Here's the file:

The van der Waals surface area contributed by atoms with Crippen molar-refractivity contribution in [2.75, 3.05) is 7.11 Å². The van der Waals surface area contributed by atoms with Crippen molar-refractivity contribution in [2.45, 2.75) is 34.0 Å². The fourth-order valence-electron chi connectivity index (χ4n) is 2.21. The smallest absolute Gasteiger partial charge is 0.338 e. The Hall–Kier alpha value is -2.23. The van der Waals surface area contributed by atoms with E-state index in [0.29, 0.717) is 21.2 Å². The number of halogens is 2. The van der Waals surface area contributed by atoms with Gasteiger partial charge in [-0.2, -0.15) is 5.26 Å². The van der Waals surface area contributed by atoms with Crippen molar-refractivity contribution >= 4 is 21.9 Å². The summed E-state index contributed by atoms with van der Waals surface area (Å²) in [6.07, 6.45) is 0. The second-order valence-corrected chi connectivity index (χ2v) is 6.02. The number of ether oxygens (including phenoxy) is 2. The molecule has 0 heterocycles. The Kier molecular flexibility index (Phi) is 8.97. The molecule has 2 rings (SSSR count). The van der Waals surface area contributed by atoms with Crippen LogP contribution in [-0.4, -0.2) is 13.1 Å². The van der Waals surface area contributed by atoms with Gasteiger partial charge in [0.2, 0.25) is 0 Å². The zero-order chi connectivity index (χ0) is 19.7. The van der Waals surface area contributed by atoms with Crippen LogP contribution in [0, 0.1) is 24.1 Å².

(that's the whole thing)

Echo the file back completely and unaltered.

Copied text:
The van der Waals surface area contributed by atoms with Crippen molar-refractivity contribution in [2.75, 3.05) is 7.11 Å². The van der Waals surface area contributed by atoms with Crippen molar-refractivity contribution in [2.45, 2.75) is 34.0 Å². The fourth-order valence-electron chi connectivity index (χ4n) is 2.21. The smallest absolute Gasteiger partial charge is 0.338 e. The Hall–Kier alpha value is -2.23. The van der Waals surface area contributed by atoms with E-state index in [0.29, 0.717) is 21.2 Å². The number of halogens is 2. The van der Waals surface area contributed by atoms with Gasteiger partial charge in [-0.2, -0.15) is 5.26 Å². The van der Waals surface area contributed by atoms with Crippen molar-refractivity contribution >= 4 is 21.9 Å². The summed E-state index contributed by atoms with van der Waals surface area (Å²) in [6.07, 6.45) is 0. The second-order valence-corrected chi connectivity index (χ2v) is 6.02. The number of ether oxygens (including phenoxy) is 2. The molecule has 0 heterocycles. The Kier molecular flexibility index (Phi) is 8.97. The molecule has 2 rings (SSSR count). The van der Waals surface area contributed by atoms with Crippen LogP contribution in [-0.4, -0.2) is 13.1 Å². The van der Waals surface area contributed by atoms with Gasteiger partial charge in [0.2, 0.25) is 0 Å². The zero-order chi connectivity index (χ0) is 19.7. The van der Waals surface area contributed by atoms with Crippen LogP contribution in [0, 0.1) is 24.1 Å².